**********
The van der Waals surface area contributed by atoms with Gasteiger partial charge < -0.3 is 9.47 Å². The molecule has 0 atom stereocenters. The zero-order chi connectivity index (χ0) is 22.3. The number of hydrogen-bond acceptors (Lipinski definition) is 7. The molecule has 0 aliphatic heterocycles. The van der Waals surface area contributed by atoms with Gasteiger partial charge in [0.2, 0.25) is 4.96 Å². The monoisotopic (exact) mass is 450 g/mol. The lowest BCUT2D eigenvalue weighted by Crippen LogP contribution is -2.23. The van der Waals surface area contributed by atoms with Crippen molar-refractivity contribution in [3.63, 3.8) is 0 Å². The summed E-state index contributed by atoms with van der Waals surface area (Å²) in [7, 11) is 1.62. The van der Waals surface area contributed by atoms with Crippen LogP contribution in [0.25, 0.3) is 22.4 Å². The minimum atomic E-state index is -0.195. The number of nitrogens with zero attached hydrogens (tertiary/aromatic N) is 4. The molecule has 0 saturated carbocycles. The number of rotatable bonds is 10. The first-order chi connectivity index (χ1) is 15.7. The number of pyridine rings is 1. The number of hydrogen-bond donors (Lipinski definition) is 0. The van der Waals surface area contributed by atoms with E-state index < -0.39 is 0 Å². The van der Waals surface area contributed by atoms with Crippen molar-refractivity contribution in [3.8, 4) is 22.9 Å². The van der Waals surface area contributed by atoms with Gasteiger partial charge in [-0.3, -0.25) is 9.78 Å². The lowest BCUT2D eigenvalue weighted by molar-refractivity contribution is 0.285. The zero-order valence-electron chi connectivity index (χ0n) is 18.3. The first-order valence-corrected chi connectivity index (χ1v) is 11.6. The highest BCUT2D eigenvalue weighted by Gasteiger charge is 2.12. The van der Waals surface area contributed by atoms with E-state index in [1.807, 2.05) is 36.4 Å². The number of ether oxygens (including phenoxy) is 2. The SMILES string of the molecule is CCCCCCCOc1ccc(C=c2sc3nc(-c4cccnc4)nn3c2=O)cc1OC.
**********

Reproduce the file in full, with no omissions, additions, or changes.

The van der Waals surface area contributed by atoms with Gasteiger partial charge < -0.3 is 9.47 Å². The molecule has 0 atom stereocenters. The zero-order chi connectivity index (χ0) is 22.3. The number of hydrogen-bond acceptors (Lipinski definition) is 7. The molecule has 0 aliphatic heterocycles. The van der Waals surface area contributed by atoms with Gasteiger partial charge in [0.2, 0.25) is 4.96 Å². The monoisotopic (exact) mass is 450 g/mol. The lowest BCUT2D eigenvalue weighted by Crippen LogP contribution is -2.23. The van der Waals surface area contributed by atoms with Crippen molar-refractivity contribution in [3.63, 3.8) is 0 Å². The summed E-state index contributed by atoms with van der Waals surface area (Å²) in [7, 11) is 1.62. The van der Waals surface area contributed by atoms with Crippen LogP contribution in [0.25, 0.3) is 22.4 Å². The minimum atomic E-state index is -0.195. The number of nitrogens with zero attached hydrogens (tertiary/aromatic N) is 4. The molecule has 0 saturated carbocycles. The number of rotatable bonds is 10. The first-order chi connectivity index (χ1) is 15.7. The number of pyridine rings is 1. The number of hydrogen-bond donors (Lipinski definition) is 0. The van der Waals surface area contributed by atoms with E-state index < -0.39 is 0 Å². The van der Waals surface area contributed by atoms with Crippen molar-refractivity contribution in [3.8, 4) is 22.9 Å². The van der Waals surface area contributed by atoms with Gasteiger partial charge in [-0.3, -0.25) is 9.78 Å². The lowest BCUT2D eigenvalue weighted by molar-refractivity contribution is 0.285. The zero-order valence-electron chi connectivity index (χ0n) is 18.3. The first-order valence-corrected chi connectivity index (χ1v) is 11.6. The highest BCUT2D eigenvalue weighted by Gasteiger charge is 2.12. The van der Waals surface area contributed by atoms with E-state index in [1.807, 2.05) is 36.4 Å². The number of ether oxygens (including phenoxy) is 2. The SMILES string of the molecule is CCCCCCCOc1ccc(C=c2sc3nc(-c4cccnc4)nn3c2=O)cc1OC.